The practical aspects of this design play out nicely – you have great roll-on power that allows you to pass on the highway without shifting out of the overdrive 6th gear, plus you can avoid shifting frequently, as there is plenty of rev-out.

The magic ratio is 4th gear, which works flawlessly from 30 mph to about 100 mph. A 50-mile ride through the mountains on a fairly open two-lane road can be done without a single shift.

On the subject of shifting, Moto Guzzi reworked the clutch and the Cardan joint to smooth things out considerably. Gone is the traditional big V-twin transmission clunk; replacing it is a smooth, positive engagement using the easily operated heel/toe shifter.

The California’s floorboards have a traction-enhancing flexible insert to isolate the rider from the vibrations of the motor, which itself is now rubber-mounted.

At a stop, the motor bounces around noticeably in the frame, and low-frequency waves cause the bars to dance. Once underway, the vibrations virtually disappear, as the chassis and motor work in perfect harmony.

Also harmonious is the handling and the powerplant. Just as the engine – the largest displacement V-twin out of Europe – is both torquey and sporty, the chassis is a willing participant regardless of your riding style.

Without any doubt, riders who like to push the bike along will be enthusiastic about the California 1400 Touring. Owing to its Italian heritage, the big bike is impressively nimble on twisting roads.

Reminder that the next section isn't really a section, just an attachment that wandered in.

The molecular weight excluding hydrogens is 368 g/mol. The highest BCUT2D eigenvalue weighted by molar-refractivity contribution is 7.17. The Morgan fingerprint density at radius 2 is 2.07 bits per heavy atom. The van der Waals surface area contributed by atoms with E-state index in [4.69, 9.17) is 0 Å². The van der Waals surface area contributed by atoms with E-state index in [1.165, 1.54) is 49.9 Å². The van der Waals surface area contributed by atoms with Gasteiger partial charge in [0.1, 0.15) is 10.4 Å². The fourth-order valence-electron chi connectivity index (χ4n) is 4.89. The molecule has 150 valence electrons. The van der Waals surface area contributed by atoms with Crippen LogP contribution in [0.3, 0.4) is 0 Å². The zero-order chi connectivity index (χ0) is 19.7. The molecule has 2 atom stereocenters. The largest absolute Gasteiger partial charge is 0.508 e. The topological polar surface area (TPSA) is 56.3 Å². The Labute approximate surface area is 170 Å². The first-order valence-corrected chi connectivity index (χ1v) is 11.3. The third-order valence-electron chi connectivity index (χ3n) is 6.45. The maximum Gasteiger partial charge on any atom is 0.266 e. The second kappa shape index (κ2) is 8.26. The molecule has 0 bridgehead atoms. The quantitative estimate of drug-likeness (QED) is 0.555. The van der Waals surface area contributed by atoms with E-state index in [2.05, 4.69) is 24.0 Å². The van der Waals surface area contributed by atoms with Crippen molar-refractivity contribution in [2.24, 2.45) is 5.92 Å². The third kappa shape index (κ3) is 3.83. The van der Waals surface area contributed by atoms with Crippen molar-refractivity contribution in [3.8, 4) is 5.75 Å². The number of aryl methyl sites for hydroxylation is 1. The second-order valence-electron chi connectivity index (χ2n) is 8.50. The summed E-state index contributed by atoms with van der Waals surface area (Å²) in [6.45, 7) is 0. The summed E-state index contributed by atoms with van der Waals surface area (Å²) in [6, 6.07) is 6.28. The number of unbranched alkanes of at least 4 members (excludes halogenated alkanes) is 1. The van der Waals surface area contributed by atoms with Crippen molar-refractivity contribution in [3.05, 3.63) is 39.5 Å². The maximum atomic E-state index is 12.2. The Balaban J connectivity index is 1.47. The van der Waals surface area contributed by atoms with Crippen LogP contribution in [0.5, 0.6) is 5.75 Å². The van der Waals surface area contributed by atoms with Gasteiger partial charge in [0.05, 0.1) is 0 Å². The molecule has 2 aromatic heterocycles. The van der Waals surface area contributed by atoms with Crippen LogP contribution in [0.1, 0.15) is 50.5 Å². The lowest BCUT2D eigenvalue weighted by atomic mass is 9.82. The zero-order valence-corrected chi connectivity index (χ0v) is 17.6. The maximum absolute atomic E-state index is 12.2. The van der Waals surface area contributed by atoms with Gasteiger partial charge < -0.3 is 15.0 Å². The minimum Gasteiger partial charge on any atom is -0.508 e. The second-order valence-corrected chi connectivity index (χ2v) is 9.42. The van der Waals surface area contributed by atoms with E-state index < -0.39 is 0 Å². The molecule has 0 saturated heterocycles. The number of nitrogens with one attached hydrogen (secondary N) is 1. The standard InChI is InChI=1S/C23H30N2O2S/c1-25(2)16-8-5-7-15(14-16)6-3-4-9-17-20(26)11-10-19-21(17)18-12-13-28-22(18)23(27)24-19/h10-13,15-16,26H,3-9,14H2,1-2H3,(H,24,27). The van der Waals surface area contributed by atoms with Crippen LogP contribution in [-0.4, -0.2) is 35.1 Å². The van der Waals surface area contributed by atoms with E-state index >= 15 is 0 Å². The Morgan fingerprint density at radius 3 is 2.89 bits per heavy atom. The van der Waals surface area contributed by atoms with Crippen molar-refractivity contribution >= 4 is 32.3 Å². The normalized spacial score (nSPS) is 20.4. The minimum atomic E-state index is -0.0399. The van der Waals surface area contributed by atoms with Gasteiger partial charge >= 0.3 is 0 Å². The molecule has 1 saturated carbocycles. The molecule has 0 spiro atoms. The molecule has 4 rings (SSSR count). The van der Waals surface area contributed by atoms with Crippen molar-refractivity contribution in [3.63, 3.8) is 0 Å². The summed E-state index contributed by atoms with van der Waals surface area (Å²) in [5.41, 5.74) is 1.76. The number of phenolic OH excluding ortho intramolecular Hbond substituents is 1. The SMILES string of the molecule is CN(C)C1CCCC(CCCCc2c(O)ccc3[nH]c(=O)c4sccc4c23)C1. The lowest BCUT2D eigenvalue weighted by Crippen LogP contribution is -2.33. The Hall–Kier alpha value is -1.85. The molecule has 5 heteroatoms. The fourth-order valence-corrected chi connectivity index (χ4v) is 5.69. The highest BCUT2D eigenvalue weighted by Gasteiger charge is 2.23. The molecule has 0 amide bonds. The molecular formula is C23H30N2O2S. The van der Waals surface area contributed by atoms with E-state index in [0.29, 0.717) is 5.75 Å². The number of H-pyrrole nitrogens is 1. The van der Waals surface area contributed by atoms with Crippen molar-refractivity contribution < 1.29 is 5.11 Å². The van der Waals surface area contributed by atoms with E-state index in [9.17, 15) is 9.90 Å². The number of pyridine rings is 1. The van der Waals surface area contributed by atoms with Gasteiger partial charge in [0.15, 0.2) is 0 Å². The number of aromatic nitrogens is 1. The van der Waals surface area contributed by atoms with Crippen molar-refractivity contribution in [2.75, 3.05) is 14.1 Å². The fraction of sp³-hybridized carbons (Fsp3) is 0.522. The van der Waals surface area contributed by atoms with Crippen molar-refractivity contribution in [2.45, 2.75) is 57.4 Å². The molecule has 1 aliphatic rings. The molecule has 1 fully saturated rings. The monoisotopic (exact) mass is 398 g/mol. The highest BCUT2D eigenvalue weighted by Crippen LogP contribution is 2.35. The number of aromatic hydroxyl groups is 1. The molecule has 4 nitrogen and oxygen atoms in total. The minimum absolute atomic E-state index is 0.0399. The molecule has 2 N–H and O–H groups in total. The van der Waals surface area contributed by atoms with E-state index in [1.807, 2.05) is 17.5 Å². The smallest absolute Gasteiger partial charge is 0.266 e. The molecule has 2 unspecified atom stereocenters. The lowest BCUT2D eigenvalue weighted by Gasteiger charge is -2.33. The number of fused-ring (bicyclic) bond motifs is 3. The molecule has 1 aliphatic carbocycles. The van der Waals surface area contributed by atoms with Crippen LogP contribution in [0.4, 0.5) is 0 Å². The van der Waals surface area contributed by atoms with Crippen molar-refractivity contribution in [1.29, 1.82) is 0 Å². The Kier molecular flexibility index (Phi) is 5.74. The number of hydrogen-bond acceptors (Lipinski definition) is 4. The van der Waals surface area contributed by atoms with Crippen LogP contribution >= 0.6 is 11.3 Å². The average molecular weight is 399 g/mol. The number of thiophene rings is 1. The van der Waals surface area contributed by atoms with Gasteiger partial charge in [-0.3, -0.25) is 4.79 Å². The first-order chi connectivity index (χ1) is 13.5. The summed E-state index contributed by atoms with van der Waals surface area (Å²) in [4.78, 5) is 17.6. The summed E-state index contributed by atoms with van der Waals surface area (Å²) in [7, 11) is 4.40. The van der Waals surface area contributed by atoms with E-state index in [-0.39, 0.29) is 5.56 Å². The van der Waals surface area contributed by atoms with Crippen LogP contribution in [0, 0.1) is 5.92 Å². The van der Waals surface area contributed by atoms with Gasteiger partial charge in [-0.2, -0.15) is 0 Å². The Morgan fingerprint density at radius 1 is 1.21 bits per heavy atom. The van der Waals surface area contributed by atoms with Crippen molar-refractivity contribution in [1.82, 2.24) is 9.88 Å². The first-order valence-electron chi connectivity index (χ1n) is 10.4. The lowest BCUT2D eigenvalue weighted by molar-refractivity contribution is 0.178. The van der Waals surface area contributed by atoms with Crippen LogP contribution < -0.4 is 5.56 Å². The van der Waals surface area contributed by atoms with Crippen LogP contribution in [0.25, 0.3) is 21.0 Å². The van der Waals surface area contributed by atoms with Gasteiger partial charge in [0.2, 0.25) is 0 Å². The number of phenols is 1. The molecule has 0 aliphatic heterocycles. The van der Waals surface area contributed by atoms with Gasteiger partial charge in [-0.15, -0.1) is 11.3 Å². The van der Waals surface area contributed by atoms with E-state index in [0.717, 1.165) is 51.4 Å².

Suspension action is firm, though not the least bit harsh. This gives a great feel for the road, regardless of the situation. You never feel isolated from the task at a hand, and no one wished for a softer ride. Turn-in is effortless; just a shift of body weight gets the job done, which allowed Moto Guzzi to fit handlebars that are purely designed for comfort, rather than leverage. Mid-corner corrections are instinctive, giving the rider even more confidence.

Stability isn’t unduly sacrificed. You aren’t quite riding on rails, though if you set a path the Guzzi will follow it, unless you initiate a change. Straight-line high-speed stability is fine up to 90 mph or so – plenty for a touring cruiser.

The windshield looks short and your eyes will peer over it, while there is plenty of protection from the blast. Thanks to adequate shield width, your body doesn’t suffer, and the swept back angle sends most of the wind over your helmet without front-end buffeting. We hit some nasty crosswinds on the California Touring and the chassis refused to be unsettled. This is ideal for both touring and sightseeing.

Bag capacity and interior shape are very good, though the side of the lockable lid will slightly restrict the size of what can be fit into the bag. The organic shape of the hard bags works perfectly with the rest of the styling. At a gas stop, a rider on a competing marque was impressed. “That is nice,” he said with a bit of envy.

Given how unusual the previous California was, it is amazing how conventional the California 1400 Touring is. Yet, with its longitudinal V-twin and sporting performance, the new Guzzi has that touch of individuality many of us crave in a motorcycle.

If you’re looking for a touring cruiser that makes you part of a large brotherhood of brand-aware riders who will flash a thumbs up at every turn, the 2013 Moto Guzzi California 1400 Touring is not your bike. However, if you want a motorcycle that is different, yet completely satisfying, this machine demands your attention.

This story is featured in the May/June 2013 issue of Ultimate MotorCycling magazine — available on newsstands and good bookstores everywhere. The issue is also available free to readers on Apple Newsstand (for iOS devices) and Google Play (Android). To subscribe to the print edition, please visit our Subscriber Services page.

Other articles you will enjoy: